Developing A Good Research Question
1. Think about a topic
- Brainstorming a list of things you want to learn more about is a good way to start
- Consider personal experience and opinions- how might these influence how you handle certain topics?
2. Get some background on your topic so you understand the sub-topics
- Remember- you want something that has been written about before
- Try a mind map or brainstorm your topic's subtopics
- Google, Wikipedia, and Encyclopedias can help you at this stage
3. Form a question
- You want it to be something that is focused, but still relevant to a wide range of people
- Having a question that you're interested in helps
- Questions that start with "How" or "Why" usually could have a few different answers, so those are good bets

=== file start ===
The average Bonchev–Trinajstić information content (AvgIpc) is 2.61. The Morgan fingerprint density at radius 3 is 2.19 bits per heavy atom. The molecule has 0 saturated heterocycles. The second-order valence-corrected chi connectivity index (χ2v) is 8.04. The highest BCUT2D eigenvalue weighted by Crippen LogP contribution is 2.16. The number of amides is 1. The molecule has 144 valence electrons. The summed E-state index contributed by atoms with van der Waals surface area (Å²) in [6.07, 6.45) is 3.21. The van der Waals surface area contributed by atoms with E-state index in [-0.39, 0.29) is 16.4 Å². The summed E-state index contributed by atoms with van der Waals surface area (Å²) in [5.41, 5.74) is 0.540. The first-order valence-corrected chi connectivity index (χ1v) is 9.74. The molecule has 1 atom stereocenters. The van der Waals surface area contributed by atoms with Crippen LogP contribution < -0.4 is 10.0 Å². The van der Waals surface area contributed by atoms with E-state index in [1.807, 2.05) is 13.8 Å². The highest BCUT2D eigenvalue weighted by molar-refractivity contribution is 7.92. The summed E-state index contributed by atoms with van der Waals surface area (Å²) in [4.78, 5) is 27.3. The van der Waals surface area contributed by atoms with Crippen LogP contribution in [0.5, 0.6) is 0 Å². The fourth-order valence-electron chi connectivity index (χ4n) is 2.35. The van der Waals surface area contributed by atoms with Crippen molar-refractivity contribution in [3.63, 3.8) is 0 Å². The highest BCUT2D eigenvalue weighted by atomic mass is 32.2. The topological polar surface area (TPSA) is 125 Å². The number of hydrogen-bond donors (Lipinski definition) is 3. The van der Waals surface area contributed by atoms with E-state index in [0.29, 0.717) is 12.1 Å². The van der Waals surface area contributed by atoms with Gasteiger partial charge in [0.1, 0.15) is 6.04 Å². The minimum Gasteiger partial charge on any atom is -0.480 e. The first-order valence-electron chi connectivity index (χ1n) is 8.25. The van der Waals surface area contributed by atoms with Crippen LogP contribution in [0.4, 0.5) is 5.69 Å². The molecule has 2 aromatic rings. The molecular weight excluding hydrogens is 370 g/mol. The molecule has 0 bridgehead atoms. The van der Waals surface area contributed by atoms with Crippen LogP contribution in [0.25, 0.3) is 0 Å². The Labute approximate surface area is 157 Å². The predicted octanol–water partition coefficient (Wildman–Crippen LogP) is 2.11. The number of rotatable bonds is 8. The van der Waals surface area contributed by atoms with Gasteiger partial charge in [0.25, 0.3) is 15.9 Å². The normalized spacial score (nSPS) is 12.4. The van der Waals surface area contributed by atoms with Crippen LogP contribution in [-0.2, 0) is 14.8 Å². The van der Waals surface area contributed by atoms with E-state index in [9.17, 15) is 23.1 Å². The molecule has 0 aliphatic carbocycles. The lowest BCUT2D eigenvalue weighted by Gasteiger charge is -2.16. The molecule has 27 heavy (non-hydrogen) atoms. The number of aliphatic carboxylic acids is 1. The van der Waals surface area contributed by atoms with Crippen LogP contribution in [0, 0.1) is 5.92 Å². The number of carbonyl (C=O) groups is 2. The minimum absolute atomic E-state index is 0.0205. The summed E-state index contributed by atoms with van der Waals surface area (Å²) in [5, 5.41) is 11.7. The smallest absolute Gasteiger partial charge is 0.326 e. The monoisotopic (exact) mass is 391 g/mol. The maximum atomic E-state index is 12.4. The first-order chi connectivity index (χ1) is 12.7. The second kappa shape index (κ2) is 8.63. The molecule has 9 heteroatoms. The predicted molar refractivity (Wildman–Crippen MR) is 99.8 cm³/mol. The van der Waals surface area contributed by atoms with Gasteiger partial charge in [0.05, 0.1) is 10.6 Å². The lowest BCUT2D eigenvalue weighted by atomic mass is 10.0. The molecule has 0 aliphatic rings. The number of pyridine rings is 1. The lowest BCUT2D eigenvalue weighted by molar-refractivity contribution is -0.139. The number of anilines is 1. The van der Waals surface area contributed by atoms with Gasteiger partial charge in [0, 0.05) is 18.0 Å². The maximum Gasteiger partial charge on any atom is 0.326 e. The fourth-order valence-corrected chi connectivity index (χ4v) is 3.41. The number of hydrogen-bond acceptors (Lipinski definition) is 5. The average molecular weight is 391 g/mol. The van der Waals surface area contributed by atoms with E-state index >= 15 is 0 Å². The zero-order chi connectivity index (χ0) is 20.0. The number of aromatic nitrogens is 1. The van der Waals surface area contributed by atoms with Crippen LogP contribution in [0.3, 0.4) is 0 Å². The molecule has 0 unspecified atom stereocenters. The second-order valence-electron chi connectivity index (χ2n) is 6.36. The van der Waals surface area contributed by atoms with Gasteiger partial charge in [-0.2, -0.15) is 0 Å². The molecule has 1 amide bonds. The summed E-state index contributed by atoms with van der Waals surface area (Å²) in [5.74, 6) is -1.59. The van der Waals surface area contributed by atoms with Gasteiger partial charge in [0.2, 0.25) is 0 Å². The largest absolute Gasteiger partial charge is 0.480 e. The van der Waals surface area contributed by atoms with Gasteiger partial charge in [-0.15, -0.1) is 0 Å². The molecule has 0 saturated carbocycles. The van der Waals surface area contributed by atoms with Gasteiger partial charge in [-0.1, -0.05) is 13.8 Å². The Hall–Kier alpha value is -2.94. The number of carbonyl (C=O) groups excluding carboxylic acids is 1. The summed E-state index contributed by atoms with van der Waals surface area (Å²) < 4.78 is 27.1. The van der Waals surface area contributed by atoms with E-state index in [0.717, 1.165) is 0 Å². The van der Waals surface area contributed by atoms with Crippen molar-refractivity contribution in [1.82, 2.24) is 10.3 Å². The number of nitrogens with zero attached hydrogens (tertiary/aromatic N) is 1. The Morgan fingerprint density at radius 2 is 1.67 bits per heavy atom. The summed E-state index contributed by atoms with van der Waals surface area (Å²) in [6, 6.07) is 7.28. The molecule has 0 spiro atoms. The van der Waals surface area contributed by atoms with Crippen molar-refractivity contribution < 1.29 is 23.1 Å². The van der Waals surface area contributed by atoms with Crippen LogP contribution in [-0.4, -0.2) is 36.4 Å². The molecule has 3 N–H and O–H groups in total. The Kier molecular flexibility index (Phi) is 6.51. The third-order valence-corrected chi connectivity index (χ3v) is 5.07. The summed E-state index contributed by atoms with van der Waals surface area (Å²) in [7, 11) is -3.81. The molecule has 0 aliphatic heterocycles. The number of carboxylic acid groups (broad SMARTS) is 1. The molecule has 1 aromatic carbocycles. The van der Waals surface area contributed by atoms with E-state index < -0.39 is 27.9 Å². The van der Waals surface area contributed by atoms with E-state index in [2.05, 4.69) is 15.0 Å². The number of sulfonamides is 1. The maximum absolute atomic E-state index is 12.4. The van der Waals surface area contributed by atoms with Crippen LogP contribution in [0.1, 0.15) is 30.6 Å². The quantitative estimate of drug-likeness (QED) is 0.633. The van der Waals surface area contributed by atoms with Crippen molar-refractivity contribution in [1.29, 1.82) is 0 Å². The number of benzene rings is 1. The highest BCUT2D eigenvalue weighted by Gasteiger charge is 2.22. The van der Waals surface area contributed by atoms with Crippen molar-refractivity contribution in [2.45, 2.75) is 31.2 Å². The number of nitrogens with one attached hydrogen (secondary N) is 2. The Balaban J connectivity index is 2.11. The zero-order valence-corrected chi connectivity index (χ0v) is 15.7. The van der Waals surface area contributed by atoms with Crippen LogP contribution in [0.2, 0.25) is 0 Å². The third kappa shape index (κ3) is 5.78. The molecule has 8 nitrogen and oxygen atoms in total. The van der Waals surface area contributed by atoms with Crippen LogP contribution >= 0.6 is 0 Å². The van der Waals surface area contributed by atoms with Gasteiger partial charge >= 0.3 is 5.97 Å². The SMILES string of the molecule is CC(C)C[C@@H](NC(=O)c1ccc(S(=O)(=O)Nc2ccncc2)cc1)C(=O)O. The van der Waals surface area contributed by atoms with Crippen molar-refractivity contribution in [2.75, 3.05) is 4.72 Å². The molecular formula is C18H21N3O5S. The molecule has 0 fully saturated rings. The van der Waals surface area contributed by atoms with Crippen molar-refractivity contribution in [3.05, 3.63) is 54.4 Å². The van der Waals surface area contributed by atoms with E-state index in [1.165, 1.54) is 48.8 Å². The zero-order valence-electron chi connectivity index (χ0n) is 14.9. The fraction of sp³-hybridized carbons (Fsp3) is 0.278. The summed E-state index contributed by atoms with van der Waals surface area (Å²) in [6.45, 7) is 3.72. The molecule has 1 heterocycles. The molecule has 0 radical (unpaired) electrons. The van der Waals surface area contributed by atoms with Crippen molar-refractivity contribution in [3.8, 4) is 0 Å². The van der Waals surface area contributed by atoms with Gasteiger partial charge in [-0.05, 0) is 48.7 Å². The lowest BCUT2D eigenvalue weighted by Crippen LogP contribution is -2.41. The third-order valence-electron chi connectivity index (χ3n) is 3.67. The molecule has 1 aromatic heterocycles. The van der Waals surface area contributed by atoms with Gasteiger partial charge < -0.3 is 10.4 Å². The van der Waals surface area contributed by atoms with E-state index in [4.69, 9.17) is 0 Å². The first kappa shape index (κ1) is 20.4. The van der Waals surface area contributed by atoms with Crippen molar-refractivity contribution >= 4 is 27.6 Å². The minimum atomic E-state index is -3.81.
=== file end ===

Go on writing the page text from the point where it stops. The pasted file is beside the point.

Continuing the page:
By today you should have a question that is
Searching: Not sure where to start?
Today's Assignment (Due Wednesday)
Today you will leave after you have your topic approved by your Inquiry instructor or the librarian. Your assignment for Wednesday is to find three resources that you might use to write your paper.
Aliens -Too broad, not a question
Did my uncle really get abducted that night back in '97? - Too specific, unlikely to be answered
Are alien abductions real? -Too broad, unlikely to be answered in 3 pages (But getting closer!)
Did cavemen get abducted? Maybe too specific, but getting closer. Let's read wikipedia or another source for background information on human reports of aliens.
How have reports of alien sightings changed over time?- Bingo. While not perfect, this question is specific, managable,interesting (to me!) and of potential interest to scholars.